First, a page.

WPP CEO Martin Sorrell Steps Down -- Update

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04/14/2018 | 11:08 pm
Martin Sorrell

By Nick Kostov

Martin Sorrell, chief executive of advertising giant WPP PLC, has stepped down, effective immediately, following the conclusion of a company probe into a personal misconduct allegation.

The company said Mark Read, chief executive of WPP agency Wunderman, and Andrew Scott, WPP corporate development director and chief operating officer, Europe, have been appointed as joint-chief operating officers of WPP. Mr. Sorrell's departure is being treated as a retirement, the company said.

Roberto Quarta, chairman of WPP's board, will take on the role of executive chairman until a new CEO is appointed, the company said.

"Obviously I am sad to leave WPP after 33 years. It has been a passion, focus and source of energy for so long," Mr. Sorrell said. "However, I believe it is in the best interests of the business if I step down now."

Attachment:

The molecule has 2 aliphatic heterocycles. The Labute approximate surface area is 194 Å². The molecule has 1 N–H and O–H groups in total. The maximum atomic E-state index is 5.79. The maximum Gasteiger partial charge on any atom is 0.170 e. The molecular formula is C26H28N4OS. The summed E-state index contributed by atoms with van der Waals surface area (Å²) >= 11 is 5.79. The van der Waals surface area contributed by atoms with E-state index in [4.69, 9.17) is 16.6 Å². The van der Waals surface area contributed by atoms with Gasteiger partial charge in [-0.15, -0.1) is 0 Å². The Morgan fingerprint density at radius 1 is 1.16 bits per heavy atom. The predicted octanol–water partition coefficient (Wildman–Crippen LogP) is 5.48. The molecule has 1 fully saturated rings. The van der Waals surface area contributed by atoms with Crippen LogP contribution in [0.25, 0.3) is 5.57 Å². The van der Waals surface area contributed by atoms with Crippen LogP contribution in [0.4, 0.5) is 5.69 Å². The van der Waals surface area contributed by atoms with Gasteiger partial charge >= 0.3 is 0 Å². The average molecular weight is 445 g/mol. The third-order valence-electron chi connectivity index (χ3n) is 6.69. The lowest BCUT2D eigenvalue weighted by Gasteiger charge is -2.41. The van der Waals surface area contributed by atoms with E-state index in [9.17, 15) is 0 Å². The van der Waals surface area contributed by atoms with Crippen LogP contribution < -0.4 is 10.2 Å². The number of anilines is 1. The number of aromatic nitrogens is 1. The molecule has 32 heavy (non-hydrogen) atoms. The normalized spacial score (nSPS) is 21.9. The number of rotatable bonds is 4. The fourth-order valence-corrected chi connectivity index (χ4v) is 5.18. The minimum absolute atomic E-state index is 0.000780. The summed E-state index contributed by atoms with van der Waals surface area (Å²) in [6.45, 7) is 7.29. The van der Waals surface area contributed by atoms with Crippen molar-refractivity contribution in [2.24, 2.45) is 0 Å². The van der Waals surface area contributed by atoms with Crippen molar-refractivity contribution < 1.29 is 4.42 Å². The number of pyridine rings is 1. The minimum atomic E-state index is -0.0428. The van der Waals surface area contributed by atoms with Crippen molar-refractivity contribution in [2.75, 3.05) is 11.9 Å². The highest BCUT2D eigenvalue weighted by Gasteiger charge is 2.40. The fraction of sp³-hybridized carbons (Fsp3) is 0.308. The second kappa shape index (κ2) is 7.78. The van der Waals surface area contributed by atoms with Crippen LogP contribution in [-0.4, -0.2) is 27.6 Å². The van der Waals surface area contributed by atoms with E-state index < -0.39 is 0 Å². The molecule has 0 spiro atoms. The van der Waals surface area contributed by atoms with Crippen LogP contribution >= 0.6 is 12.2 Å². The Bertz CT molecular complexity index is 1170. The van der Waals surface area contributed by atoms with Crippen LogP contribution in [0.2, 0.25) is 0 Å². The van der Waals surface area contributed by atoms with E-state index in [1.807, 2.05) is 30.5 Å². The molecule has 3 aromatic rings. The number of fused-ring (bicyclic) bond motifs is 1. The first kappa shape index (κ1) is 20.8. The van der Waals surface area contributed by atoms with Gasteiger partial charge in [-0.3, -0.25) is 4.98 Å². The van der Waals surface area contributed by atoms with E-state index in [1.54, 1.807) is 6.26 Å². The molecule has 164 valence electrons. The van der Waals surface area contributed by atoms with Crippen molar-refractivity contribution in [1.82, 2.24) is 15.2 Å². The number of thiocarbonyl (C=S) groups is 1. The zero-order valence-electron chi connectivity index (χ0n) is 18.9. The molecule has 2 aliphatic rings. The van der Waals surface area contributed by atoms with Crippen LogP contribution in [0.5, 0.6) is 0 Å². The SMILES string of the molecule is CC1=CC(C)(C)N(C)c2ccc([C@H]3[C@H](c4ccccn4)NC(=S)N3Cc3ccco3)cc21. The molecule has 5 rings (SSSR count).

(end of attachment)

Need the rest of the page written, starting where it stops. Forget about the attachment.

The 73-year-old Mr. Sorrell had been at the helm since he founded the company in 1986 and has helped build it into the largest advertising holding company in the world. It boasts a host of blue-chip creative agencies like J. Walter Thompson and Young & Rubicam, as well as powerhouse media-buyer GroupM.

On April 3, WPP said an independent counsel had been appointed to look into "an allegation of personal misconduct" after The Wall Street Journal reported on the probe. The Journal reported that the board was looking into whether Mr. Sorrell misused company assets. WPP said any possible misconduct didn't involve sums that were material to the company. Mr. Sorrell at the time issued his own statement denying any financial impropriety.

"As I look ahead, I see that the current disruption we are experiencing is simply putting too much unnecessary pressure on the business," Mr. Sorrell said in a letter to WPP staff Saturday.

"That is why I have decided that in your interest, in the interest of our clients, in the interest of all shareowners, both big and small, and in the interest of all our other stakeholders, it is best for me to step aside," he said.

Write to Nick Kostov at Nick.Kostov@wsj.com

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